(Reuters) - Billionaire environmental activist Tom Steyer said he is not ready to endorse Hillary Clinton, and he would be open to supporting her main rival, Bernie Sanders, if he becomes the Democratic nominee for president.
One of the biggest Democratic donors, Steyer could help Clinton boost her standing among environmentalist activists who are a key constituency within the Democratic Party. Clinton is locked in tight races with Sanders in Iowa and New Hampshire, which both have early nominating contests.
“Our real goal has been not to support any one candidate, but to emphasize and highlight the issue (of climate change) so that the candidates can lay out their solutions and so the American people can have a chance to make a decision,” Steyer said in a telephone interview on Tuesday.
After the Democratic Party picks its presidential nominee, that will change.
“We have always come out and supported the climate champion,” Steyer said. “The idea that for some reason we wouldn’t do that, I’d have to understand why in hell we didn’t. Because that has been our practice always.”
Steyer has been a longtime ally of Clinton’s. He held a fundraiser for her presidential campaign at his home in San Francisco in May. He was also an early supporter of Clinton’s during her 2008 bid for the Democratic presidential nomination.
There was no immediate reaction from the Clinton campaign to Steyer’s comments.
Steyer, 58, made his fortune through investments, some in fossil fuel energy, at Farallon Capital Management, the San Francisco-based hedge fund he founded in 1986.
He stepped down as co-managing partner of Farallon in 2012 to devote himself to full-time activism because, as he later wrote, he “no longer felt comfortable being at a firm that was invested in every single sector of the global economy, including tar sands and oil.”
He spent heavily in the 2014 congressional elections to back candidates who could help further his anti-fossil fuel agenda. He paid out over $70 million, more than any other single donor in both parties. Of the seven candidates he supported, three won.
CLINTON PLAN NEEDS MORE WORK
Steyer said Clinton's position on energy and climate - which calls for increased use of solar and wind power, lower oil use, and a revamping of the aging U.S. oil and gas pipeline network - was good but needed some work. (here)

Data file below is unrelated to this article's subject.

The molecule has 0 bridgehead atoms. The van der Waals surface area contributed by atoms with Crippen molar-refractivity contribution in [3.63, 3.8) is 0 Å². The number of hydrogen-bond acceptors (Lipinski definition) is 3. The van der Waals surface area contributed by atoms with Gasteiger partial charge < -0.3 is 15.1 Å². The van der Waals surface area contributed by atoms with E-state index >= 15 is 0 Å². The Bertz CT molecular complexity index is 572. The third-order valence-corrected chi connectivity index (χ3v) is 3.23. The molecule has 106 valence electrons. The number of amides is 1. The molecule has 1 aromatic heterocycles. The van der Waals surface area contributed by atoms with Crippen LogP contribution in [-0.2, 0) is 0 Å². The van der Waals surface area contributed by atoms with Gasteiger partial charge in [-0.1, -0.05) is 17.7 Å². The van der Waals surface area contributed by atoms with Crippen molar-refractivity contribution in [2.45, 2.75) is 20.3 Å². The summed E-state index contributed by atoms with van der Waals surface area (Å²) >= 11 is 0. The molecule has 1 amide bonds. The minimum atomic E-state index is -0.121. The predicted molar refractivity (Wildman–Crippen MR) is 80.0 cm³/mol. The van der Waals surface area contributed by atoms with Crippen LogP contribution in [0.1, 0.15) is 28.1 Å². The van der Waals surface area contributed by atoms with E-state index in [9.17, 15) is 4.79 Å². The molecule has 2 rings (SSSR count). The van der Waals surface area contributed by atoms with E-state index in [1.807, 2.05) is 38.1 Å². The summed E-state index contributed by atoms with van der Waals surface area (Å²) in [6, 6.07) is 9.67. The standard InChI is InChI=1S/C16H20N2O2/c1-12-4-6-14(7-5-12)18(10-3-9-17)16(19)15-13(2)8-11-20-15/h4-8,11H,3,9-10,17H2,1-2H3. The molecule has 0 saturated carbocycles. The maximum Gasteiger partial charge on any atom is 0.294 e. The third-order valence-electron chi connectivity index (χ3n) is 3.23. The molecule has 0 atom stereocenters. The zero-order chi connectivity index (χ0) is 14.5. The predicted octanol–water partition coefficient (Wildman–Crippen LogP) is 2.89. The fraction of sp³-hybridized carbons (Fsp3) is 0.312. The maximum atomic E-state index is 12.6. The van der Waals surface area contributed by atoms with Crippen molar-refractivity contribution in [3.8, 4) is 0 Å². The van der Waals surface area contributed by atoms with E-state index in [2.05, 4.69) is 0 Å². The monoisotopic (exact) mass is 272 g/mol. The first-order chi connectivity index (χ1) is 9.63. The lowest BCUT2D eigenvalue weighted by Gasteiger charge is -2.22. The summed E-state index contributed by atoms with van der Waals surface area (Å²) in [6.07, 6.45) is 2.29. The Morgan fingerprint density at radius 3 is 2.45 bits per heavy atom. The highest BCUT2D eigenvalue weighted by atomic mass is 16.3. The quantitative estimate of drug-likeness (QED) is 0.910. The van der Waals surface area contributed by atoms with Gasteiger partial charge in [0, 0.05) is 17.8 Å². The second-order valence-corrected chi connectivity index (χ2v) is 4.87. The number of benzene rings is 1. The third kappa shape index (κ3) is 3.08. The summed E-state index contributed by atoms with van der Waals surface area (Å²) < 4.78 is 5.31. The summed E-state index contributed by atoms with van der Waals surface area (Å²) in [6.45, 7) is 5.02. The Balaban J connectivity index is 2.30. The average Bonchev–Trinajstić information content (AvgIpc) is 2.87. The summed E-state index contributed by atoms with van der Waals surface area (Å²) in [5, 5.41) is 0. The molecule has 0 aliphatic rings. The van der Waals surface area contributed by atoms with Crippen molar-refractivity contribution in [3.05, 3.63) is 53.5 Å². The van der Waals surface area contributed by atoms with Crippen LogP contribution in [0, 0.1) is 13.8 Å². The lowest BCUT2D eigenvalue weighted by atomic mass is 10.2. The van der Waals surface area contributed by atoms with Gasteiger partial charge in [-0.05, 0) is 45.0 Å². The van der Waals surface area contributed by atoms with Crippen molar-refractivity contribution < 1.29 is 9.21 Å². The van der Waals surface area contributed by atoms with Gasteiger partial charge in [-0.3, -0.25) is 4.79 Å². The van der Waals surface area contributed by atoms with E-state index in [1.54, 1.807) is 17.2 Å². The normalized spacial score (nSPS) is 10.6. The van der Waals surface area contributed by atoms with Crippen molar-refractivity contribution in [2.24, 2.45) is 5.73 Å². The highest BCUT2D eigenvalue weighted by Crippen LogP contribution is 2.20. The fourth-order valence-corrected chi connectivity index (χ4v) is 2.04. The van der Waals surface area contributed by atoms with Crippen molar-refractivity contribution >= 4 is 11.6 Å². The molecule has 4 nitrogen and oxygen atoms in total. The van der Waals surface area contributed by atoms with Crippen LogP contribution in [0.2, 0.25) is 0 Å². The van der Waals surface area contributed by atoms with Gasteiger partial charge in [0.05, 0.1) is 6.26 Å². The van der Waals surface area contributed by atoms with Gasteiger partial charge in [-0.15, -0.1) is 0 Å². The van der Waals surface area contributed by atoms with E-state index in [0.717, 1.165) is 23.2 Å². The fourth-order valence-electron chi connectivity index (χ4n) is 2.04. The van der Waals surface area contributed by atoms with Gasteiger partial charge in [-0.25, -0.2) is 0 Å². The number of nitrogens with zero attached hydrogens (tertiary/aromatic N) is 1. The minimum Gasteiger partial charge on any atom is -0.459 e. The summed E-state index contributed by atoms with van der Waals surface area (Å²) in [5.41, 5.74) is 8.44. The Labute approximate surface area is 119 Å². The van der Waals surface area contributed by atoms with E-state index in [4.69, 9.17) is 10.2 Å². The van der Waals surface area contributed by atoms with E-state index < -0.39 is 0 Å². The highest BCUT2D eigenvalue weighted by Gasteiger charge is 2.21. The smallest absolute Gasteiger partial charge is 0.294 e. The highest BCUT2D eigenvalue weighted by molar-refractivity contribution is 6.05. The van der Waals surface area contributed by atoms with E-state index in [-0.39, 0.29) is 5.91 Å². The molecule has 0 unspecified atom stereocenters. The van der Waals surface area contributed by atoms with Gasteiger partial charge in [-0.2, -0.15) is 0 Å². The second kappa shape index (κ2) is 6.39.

“I don’t think she’s fully fleshed out everything she has to say about energy and climate,” Steyer said. “I think that as the campaign goes on I would imagine she will put out more detailed plans of exactly what she thinks. I don’t find what she’s said inadequate, but I don’t think it’s complete yet.”
Sanders has a climate agenda that on its face appears to resonate more closely with Steyer's - an aggressive move away from fossil fuels, including a ban on hydraulic fracturing. But he has also railed against billionaire influence in politics and has pledged not to accept cash from big donors. (here)
Steyer said Sanders’ views on big money “certainly wouldn’t disqualify him for us, I can tell you that.”
“What Bernie Sanders is talking about, which is trying to get back to a more perfect democracy, is something that we support too. We just think that the idea of ... wishing the rules were different and then pretending they were, is something which, unfortunately, probably would be disastrous from the standpoint of energy and climate,” Steyer said.
Steyer says he has learned the lessons of the 2014 campaign, when he spent a lot of money in return for relatively little.
“When you look at 2014, it was a question of turnout. Americans turned out, and specifically Democrats, turned out in the lowest level they’ve done for 70 years. You’d have to go back to 1942 to see turnout that low. And in young people, the numbers are incredibly low. So the question is, how are we going to motivate those voters to show up?” he said.
His environmental organization NextGen Climate is running information campaigns on college campuses in Iowa and New Hampshire and elsewhere in an effort to raise awareness about climate change and the positions of all the presidential candidates.
Steyer hopes the effort will reach people of 35 and under, a group he says represents about a third of the country’s electorate and who generally agree that climate change is a problem, but who often pass up the chance to vote.
“We’ve been pushing really hard to get them involved to make them aware of what’s at stake,” he said.
Steyer said he was not sure yet how much money the 2016 effort would cost, but acknowledged the project would likely be larger than the one NextGen undertook in 2014.
“We never have a budget. We know this stuff changes. What we do will depend on what happens.”
Steyer said the 2016 election was critical to consolidating gains for the climate movement in 2015 - a year in which the Obama administration signed onto a global climate pact, blocked the Keystone XL oil sands pipeline from Canada, and ushered in new curbs on oil drilling and air pollution.
“If you look at the Republicans, there are a whole bunch of serious Republican candidates who are diametrically opposed to everything the president has spoken about in terms of progressive energy and climate policies. So when you think about what is at stake: almost everything,” he said.
Editing by Ross Colvin
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